The release also sheds new light on the scope of Landau's criminal activity.  It's been widely known for months that Landau and Savedoff stole documents from the Maryland Historical Society, the Historical Society of Pennsylvania, the Connecticut Historical Society, the University of Vermont, the New-York Historical Society, and the Franklin D. Roosevelt Presidential Library, but the U.S. National Archives and Records Administration's Archival Recovery Team, which has been leading the effort to trace the origins of the more than 10,000 historical documents found in Landau's Manhattan apartment, has uncovered evidence of additional thefts:
At the sentencing, prosecutors introduced new evidence that Landau stole at least one item from the William McKinley Presidential Library and Museum in Ohio in 2005; from 17 to 100 items from the Culinary Arts Museum in Rhode Island in 2008; and more than 250 items from Betty Currie, former White House Secretary, in 2010. Agents seized more than 10,000 items from Barry Landau’s residence in New York in July and August 2011, and more than 6,000 of those items have been identified as stolen property.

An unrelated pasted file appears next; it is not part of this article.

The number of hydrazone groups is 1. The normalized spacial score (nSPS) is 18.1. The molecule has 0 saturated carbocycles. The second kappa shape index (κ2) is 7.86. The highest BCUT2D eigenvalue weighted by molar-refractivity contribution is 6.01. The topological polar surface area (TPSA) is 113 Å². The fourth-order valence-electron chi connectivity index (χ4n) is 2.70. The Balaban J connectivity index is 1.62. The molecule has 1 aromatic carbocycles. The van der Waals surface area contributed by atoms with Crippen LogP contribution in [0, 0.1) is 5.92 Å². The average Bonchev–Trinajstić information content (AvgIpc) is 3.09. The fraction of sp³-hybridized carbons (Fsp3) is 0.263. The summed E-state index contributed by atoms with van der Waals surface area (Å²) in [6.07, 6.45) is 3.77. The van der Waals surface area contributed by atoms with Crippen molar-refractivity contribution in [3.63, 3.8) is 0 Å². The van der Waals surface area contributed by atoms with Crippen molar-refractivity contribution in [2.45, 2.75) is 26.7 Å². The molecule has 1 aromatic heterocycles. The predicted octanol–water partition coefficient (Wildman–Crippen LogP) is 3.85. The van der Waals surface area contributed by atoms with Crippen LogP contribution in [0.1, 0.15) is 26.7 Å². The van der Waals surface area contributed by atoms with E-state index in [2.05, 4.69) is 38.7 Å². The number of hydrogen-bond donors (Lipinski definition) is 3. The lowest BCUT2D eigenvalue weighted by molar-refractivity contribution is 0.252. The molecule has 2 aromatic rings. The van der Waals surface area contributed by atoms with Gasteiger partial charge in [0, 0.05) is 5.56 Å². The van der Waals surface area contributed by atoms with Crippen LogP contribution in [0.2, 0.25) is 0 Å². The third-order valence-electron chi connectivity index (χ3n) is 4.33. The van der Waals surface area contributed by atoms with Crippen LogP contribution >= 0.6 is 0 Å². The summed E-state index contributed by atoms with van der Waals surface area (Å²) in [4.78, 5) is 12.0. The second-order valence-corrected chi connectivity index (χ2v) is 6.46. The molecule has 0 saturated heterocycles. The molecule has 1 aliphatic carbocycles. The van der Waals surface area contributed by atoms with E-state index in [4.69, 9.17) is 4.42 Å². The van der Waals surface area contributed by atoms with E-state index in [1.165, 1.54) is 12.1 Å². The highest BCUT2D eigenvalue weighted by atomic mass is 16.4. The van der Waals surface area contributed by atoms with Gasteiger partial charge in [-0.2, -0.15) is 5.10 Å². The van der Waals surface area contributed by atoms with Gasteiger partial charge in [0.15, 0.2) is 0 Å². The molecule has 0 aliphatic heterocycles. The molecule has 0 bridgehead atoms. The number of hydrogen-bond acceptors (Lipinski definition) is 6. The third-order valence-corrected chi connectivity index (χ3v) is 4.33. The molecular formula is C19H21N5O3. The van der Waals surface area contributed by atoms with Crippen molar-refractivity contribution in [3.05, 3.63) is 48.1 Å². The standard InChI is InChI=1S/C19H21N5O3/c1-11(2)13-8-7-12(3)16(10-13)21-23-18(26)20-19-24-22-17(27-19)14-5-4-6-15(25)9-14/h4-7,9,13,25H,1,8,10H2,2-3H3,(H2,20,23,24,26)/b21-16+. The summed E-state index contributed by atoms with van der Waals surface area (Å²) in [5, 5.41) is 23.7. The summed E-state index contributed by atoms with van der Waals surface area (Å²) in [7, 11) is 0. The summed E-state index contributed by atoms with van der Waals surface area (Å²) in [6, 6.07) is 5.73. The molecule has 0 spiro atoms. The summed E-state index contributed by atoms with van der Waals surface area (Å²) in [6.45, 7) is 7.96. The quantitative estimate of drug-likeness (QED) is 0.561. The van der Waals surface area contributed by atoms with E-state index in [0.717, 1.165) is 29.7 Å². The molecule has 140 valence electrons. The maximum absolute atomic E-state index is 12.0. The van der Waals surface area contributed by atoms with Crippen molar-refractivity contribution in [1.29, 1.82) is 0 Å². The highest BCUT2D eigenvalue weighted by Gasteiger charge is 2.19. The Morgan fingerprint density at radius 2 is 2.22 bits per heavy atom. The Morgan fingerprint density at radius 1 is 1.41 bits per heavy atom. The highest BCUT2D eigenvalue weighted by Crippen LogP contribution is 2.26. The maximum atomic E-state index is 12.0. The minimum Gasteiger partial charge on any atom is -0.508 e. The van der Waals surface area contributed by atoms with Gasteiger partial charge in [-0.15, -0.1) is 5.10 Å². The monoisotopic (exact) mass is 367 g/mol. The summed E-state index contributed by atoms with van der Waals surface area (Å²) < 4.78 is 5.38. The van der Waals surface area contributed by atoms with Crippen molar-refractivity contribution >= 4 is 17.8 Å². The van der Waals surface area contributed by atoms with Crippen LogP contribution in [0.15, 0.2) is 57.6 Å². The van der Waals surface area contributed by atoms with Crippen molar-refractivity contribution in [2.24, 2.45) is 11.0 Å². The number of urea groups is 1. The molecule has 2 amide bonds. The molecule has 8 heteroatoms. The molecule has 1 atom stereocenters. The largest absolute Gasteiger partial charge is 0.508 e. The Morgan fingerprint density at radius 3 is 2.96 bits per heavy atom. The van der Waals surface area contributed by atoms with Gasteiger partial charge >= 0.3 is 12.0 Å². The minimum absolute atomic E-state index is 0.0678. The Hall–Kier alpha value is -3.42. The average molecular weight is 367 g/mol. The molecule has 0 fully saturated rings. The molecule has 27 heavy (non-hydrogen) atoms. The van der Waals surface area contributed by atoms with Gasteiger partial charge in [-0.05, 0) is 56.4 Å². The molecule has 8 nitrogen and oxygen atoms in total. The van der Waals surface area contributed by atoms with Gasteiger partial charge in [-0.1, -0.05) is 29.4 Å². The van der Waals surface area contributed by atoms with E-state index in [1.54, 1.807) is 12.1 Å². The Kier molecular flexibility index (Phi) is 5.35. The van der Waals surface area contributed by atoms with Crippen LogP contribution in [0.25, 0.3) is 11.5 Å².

At roughly the same time as the Department of Justice issued its release, Silverman, Thompson, Slutkin & White, the firm representing Landau, issued its own press release arguing that Savedoff, who met Landau in 2010, had manipulated a reluctant but deeply lonely man into doing things that he otherwise would not have done:
"As the numerous emails and documents [entered into evidence] reflect, Savedoff constantly pushed Landau to help him in his quest to, in Savedoff's words, '(F) the World,'" said [Steven D.] Silverman, Managing Partner of Silverman, Thompson, Slutkin & White. "With laser-like precision Savedoff 'targeted' Landau for his connections and exploited his vulnerabilities to carry out his plan to steal and sell documents."
"As the evidence clearly shows in this case, Savedoff's and Landau's goals were completely different. Savedoff wanted money; Landau wanted menus," Silverman added. 
Given that the release implies that Landau and Savedoff stole only 300 documents and quotes Silverman as describing Landau as "one of the nation's foremost historians," I have to say that Landau and his attorneys make a perfect team:  all of them seem to have difficulty differentiating between the world as it actually is and the world as they wish it were.

Jason Savedoff's sentencing date has yet to be set and the Archival Recovery Team will no doubt continue to devote a lot of time and effort to identifying the rightful owners of the huge trove of documents found in Landau's apartment, so this sad, shocking tale is still unfolding.  For the staff at the repositories Landau and Savedoff preyed upon, it is a tale without an ending:  their professional lives won't ever be quite the same.